Reflecting on 2021, there was plenty to be happy about, unfortunately the world was still in the grips of the pandemic and I was still playing legal whack-a-mole. All in all, we are where we needed to be to do the most good for military justice.
Welcome to Part 2 of Year In Review 2021.
I’m Over It! For Military Justice – Since the first case in the USMC that I tried as a civilian defense counsel, I had to accept that there was a seeming (hopefully) rebuttable presumption that civilian defense attorneys were unethical and incompetent. I felt it from the judiciary, from trial counsel (prosecutors), and even from uniformed defense counsel. I get it. They’ve all been burned before. ALL of us have had experiences with lazy and incompetent civilian defense counsel, who collect the fee but rely on the work performed by the appointed military counsel.
Access to Experience for More in Military Justice – A friend reminded me recently that even though not everyone can afford my full representation, there are plenty of people who still need and value my time.
Pretrial Conferences for Military Justice – For the past few years, the pretrial orders in the judicial circuit where I practice the majority of my cases has required a pretrial status conference between the government and the defense counsel. Our then chief circuit judge mandated these joint meetings between the parties to facilitate communication. I imagine these conferences were established to hopefully help us to identify areas that we could reach common understanding and maybe stop issues from delaying trials.
Federal Crime Base Reporting in Military Justice – The second week of July 2021, a federal judge decided that the Air Force was more responsible for a mass-shooting in Texas than the actual gunman who did the shooting.
Block Out The Noise of Military Justice – Innocent until proven guilty. Right. Sure. Not so much. I keep waiting for someone to give me a reasonable and logically sound justification for why the press is free to print the name of a person accused of a sexual assault in the military but never the accuser.
Restore Faith In Military Justice – I cannot possibly count the number of potential military clients who call me after feeling like they have been railroaded. By their detailed military defense counsel. Yep. I said what I said.
Wounds That Don’t Heal – Some wounds don’t heal. Not really. They may scab over, they may scar, but inevitably they resurface. Some wounds just don’t heal. Among them is deep loss.
No Crystal Ball – For Military Justice – The number of consultations I take ebbs and flows with my current case load. I remember that was one of the hardest balances to achieve when I started in private practice was determining the right ratio between working on current cases and cultivating leads for new potential clients.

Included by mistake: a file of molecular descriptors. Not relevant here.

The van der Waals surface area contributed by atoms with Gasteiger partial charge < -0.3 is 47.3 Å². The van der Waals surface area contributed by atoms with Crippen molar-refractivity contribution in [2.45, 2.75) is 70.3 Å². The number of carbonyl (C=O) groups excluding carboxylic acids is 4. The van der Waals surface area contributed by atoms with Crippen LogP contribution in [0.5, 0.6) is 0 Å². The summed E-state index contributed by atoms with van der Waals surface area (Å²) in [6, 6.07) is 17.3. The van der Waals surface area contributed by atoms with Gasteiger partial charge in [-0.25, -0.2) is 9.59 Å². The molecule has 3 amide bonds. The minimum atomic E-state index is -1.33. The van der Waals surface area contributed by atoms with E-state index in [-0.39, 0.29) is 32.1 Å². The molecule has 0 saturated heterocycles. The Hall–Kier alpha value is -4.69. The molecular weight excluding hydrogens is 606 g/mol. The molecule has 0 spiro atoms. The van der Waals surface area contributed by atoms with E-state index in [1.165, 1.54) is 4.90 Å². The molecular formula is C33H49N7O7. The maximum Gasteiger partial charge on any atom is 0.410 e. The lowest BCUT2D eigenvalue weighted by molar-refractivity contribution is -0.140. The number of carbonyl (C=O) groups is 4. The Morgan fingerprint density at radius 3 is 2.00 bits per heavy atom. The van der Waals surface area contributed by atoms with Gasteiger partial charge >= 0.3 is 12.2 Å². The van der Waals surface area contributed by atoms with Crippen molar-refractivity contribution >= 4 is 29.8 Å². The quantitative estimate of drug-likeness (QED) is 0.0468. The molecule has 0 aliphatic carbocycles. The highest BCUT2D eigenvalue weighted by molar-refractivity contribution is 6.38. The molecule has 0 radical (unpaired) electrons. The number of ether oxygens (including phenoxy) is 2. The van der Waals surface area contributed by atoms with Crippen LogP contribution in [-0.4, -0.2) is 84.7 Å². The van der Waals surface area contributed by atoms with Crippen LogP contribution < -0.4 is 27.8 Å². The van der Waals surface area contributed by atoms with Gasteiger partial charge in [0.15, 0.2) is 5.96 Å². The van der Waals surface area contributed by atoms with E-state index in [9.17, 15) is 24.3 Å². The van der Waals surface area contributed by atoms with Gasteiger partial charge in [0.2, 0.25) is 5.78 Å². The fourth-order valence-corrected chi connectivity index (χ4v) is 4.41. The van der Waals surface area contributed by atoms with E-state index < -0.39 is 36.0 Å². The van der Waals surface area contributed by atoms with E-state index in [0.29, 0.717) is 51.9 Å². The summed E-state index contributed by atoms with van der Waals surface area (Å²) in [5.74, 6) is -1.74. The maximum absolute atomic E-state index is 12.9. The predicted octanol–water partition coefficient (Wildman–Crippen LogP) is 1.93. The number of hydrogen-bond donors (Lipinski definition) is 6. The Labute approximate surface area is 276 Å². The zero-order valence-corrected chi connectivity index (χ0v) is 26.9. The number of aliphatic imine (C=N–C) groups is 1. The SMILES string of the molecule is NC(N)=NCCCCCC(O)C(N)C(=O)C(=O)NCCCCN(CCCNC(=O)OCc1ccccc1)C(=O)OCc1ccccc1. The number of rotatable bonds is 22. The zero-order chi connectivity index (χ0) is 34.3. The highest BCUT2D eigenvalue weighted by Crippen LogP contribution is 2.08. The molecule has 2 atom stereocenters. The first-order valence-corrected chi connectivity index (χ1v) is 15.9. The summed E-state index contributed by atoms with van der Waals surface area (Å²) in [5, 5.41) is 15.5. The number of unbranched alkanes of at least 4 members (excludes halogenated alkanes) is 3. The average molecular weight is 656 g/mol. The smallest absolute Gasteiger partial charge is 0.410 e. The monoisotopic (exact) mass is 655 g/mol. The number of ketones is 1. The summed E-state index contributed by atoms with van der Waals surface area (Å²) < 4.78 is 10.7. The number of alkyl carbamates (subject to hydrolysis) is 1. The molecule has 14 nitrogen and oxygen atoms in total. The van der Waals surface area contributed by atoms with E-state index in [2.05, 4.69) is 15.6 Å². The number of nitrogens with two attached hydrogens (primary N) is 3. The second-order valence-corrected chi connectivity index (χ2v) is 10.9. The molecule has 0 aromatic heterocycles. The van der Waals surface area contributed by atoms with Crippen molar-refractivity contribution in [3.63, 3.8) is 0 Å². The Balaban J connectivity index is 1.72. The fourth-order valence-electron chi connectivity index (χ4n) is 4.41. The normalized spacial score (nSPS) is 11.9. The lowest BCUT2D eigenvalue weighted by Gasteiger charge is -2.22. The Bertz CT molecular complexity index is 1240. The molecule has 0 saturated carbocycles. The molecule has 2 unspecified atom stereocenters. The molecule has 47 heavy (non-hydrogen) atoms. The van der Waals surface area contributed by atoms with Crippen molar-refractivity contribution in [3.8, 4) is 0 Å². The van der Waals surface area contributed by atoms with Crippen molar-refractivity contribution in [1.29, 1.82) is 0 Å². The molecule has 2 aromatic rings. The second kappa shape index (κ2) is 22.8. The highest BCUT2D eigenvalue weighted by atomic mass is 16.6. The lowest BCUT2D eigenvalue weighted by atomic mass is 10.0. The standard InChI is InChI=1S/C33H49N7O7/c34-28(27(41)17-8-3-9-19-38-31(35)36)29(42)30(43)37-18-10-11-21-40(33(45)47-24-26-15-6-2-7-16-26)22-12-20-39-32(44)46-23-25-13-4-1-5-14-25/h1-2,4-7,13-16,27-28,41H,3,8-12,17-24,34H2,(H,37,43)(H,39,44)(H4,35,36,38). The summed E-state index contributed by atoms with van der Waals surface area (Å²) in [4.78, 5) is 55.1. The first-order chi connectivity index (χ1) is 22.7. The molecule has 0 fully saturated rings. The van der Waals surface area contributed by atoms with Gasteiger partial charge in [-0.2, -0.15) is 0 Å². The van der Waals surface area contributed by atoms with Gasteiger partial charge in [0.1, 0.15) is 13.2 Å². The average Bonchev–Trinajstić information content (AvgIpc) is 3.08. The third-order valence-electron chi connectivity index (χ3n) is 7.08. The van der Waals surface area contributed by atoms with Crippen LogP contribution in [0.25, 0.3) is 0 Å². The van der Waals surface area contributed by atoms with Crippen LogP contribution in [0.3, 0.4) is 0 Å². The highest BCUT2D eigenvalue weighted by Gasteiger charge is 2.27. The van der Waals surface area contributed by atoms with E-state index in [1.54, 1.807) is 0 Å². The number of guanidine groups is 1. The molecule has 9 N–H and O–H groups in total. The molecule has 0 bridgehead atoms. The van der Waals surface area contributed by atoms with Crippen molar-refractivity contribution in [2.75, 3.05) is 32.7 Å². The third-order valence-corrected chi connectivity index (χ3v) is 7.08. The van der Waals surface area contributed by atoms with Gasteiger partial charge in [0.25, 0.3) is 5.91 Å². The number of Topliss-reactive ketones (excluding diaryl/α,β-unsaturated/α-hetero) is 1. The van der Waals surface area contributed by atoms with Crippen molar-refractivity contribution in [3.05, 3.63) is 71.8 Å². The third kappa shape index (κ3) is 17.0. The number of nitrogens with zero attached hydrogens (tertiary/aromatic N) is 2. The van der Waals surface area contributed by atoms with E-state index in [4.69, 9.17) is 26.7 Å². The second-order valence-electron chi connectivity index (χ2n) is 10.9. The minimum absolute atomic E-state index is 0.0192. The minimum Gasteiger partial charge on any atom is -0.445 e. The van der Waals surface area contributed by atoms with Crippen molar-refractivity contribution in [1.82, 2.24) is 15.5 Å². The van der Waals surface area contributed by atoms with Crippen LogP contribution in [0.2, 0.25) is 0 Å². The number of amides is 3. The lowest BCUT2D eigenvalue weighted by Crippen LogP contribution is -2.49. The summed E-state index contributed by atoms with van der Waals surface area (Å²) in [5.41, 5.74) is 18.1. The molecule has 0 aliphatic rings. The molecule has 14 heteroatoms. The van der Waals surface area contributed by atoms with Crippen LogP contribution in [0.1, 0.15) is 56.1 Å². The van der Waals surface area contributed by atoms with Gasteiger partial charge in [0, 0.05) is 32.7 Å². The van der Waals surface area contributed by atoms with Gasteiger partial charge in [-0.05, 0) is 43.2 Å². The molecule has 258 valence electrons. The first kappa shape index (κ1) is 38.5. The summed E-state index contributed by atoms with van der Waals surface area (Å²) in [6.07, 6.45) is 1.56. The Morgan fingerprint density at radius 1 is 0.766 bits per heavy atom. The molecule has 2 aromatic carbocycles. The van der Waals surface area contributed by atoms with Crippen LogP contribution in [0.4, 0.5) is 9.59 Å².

Does It Sound Like My Military Counsel Will Be Enough To Successfully Represent Me In My Trial – When a caller on an initial consultation asks me whether his military counsel will be enough, that says a lot about his confidence level. If he’s asking the question, it tends to reason he is feeling some level of doubt. Or maybe he’s looking for an atta-boy and to get back into the “game.”
How Likely Is It That I Won’t Be Charged? – Callers on consultations ask whether they will be charged at all; they also ask about the chances or the odds or for percentages. Each of these concerns comes from a place of anxiety because they fear the unknown. That is natural. By calling, they are looking for a lifeline. I get it.
What Are The Chances That If I Go All The Way To Trial That I Will Be Charged? – Calls for consultation often ask me their chances for conviction or acquittal. Mind you, this is with no investigation for review, not having interviewed one witness, and based solely on about a ten-minute recitation of “the facts.”
Is My Retained Civilian Lawyer Doing What He Should Be – One of my all-time least favorite questions to be asked in a consult is an invitation to comment on another civilian practitioner. In my mind, that is a topic for a candid conversation to be having with one’s retained lawyer. Because chances are if the potential client is asking it, then there are doubts. It is not for me to get in between that lawyer and his client. Period.
Firing Synapses of Discovery for Military Justice – No matter how often I train or participate in psychodrama, I continue to be delighted in its transformative powers.
Caught in the in Between of Military Justice – Legal assistance says they can’t help you, so they forward you to the trial defense office or defense service office. The defense office says they cannot help you until your case becomes a court-martial or some other derogatory action that jeopardizes your career. So, what do you do? You are caught in the in between of military justice.
Oversharing For Military Justice – I overshare. Yep. It’s what I do. Fortunately, most of it happens in this space, where people have a choice to “look” away. Or click away, as it were.